Back in Fall 2009, with anticipation running high that Apple would release a tablet computing device (they did; the iPad, in case you haven’t heard), I wrote a piece called ‘Rebooting the Book.’
In it, I theorized that the book business, and the book medium itself, was poised to undergo a massive transformation every bit as significant as when the ‘talkie’ usurped the silent film in the 1920’s.
The moral of the story from the film industry’s revolution was that such a cataclysmic event in the book industry would not only change the economics of the book business and the way books are made, but the very concept of what books are.
Since then, Borders, the second largest book store chain, has gone into bankruptcy, Barnes & Noble has put its entire business up for sale (its Nook eReader is widely perceived to be its greatest asset), Amazon has announced that they are now selling more digital eBooks via Kindle than hardcover and paperback print books – combined – and Apple’s iPad has become a runaway success, with books being the second most popular paid app category after games on the device (according to Nielsen).
Such is my backdrop for trying to making sense of Book Expo America, North America’s largest gathering of book trade professionals, which I attended last week in New York. What follows are the key takeaways:
- Death of the Book Store: It was jarring how completely unprepared the book publishing folks seemed to be for the end of the ‘bricks and mortar’ book store. For example, the rumors that I hear are that Liberty Media, the company negotiating to buy Barnes & Noble, is doing it to get the Nook, and will shut down the bricks and mortar retail stores. If true, this presents a serious conundrum for publishers since, unlike manufacturers of other types of products, publishers today are at the total mercy of book stores for book marketing and book discovery. Yet, when I asked different execs at the show what their strategy would be if/when there are no bookstores, the response was akin to a deer in headlights. The silence was deafening. Barring a serious course correction, this suggests that they will be at the mercy of either Apple or Amazon in the long run, which is unfortunate.
- There is no governing industry eBooks Philosophy: As the graphic below underscores, the term eBook can mean anything from a static, HTML-like Kindle book to something App-like that is animated, interactive, audio enhanced and which can respond to touch, tilt and shake. Unsurprisingly, there is no industry consensus on when, how and under what circumstances to deploy the various types of eBooks. Nor is there much consensus whether eBook creation is necessarily a core competency to be developed in-house or something to be outsourced. Part of this is stage of market, part of this is cost relative to return expectations and part of this is simply the DNA of the industry.
- Cost Sensitivity + Leverage: The two core takeaways I heard repeatedly were: A) show me how to take the cost per book down to a level where ROI (return on investment) is a no-brainer; AND B) show me a model where I can leverage technology to churn out a series of books rapidly as opposed to one book at a time, spread out over multiple months per book. In other words, this is an industry looking for about scale, leverage and return on investment.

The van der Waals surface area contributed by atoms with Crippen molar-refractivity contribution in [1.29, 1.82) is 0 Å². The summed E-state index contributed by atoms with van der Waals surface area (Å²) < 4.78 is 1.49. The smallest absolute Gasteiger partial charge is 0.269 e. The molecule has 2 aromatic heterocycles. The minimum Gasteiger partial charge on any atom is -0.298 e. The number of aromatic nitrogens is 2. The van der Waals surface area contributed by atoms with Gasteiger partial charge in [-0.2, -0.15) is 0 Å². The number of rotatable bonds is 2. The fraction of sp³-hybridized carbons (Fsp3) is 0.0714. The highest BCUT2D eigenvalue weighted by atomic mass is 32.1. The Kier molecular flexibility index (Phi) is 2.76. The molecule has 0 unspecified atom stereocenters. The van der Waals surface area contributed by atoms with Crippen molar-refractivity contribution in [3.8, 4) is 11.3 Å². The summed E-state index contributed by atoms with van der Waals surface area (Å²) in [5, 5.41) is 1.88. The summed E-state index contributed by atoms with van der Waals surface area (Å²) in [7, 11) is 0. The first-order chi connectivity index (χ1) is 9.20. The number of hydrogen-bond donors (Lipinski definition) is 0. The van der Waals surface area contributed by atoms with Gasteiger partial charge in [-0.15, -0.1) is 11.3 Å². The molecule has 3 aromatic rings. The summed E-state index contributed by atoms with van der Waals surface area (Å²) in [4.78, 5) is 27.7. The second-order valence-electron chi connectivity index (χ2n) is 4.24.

- Amazon is the Boogie Man: Not only did Amazon tout a new publishing solution at the show, but they recruited a big-name from the publishing world to go direct to authors and cut out publishers. Needless to say, this stirs incredible fear, uncertainty and doubt with publishers, who are deeply afraid of Amazon. Later this year, when Amazon comes out with their much-rumored Android Kindle tablet this will only accelerate.
- Publishing rights complicate greatly: The thing to remember is that each book has a contract with the author that defines what rights the publisher has to re-purpose the content. Mobile apps are a new category so it is very common for the publisher not to have rights to make an app, or if they do, then to be constrained by the level of interactivity before it is considered a movie or multimedia, which they may not have rights to. As such, the move to deeply interactive eBooks will be gated by such constraints.
- EPUB 3: This is the new standard that is coming that will supposedly make books interactive. Also, it is based on HTML 5. In theory, such a standard could unify eBook standards and break down proprietary barriers. In practice, my experience is that these things take longer than predicted to take hold, and are often as much a blessing as a curse for proprietary approaches.
UPDATE: It looks like the other shoe has dropped, and Borders is now officially liquidating. The 400 remaining stores are closing, and 11,000 jobs are going away. WSJ has got a decent write up on this, as does paidContent. Any way that you slice it, there is no "lateral move" for the vast majority of people in middle-to-upper management at Borders, and with one of the two major remaining US book chains now gone, it also stands to reason that many of the folks that serviced these relationships on the publisher side of the fence risk being similarly affected. As to how this will affect authors, I guess the question is, "Is it easier or harder for new bands and new CDs to be discovered now that there aren't record stores anymore?" That's a somewhat comparable analog to books. And in the music industry, at least there is the blocking/tackling aspect of bands touring and playing gigs to build their audience and support themselves. Publishers and authors don't have this venue as readily, since book stores were a primary endpoint for book signings and book tours. Now, the short-term trend worth watching is whether this helps independent book stores to carve out profitable niches. I sure hope so.